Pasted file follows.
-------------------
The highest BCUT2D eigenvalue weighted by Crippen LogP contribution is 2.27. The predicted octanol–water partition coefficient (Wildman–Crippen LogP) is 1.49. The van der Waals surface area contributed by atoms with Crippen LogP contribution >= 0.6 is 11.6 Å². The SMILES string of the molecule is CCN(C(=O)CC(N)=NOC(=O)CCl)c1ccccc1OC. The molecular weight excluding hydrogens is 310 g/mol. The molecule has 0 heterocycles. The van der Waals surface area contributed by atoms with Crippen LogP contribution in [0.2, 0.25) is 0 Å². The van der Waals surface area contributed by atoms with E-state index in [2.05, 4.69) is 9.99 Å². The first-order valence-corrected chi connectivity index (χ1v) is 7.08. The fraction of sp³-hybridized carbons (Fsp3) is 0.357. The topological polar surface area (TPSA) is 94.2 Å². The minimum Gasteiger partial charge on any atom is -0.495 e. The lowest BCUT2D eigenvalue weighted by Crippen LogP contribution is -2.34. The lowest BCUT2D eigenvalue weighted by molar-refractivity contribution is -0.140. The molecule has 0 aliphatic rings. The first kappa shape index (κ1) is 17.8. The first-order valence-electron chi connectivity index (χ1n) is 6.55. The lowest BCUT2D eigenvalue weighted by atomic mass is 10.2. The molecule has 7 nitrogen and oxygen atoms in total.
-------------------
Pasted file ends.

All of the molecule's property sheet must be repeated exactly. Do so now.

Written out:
The highest BCUT2D eigenvalue weighted by Crippen LogP contribution is 2.27. The predicted octanol–water partition coefficient (Wildman–Crippen LogP) is 1.49. The van der Waals surface area contributed by atoms with Crippen LogP contribution >= 0.6 is 11.6 Å². The SMILES string of the molecule is CCN(C(=O)CC(N)=NOC(=O)CCl)c1ccccc1OC. The molecular weight excluding hydrogens is 310 g/mol. The molecule has 0 heterocycles. The van der Waals surface area contributed by atoms with Crippen LogP contribution in [0.2, 0.25) is 0 Å². The van der Waals surface area contributed by atoms with E-state index in [2.05, 4.69) is 9.99 Å². The first-order valence-corrected chi connectivity index (χ1v) is 7.08. The fraction of sp³-hybridized carbons (Fsp3) is 0.357. The topological polar surface area (TPSA) is 94.2 Å². The minimum Gasteiger partial charge on any atom is -0.495 e. The lowest BCUT2D eigenvalue weighted by Crippen LogP contribution is -2.34. The lowest BCUT2D eigenvalue weighted by molar-refractivity contribution is -0.140. The molecule has 0 aliphatic rings. The first kappa shape index (κ1) is 17.8. The first-order valence-electron chi connectivity index (χ1n) is 6.55. The lowest BCUT2D eigenvalue weighted by atomic mass is 10.2. The molecule has 7 nitrogen and oxygen atoms in total.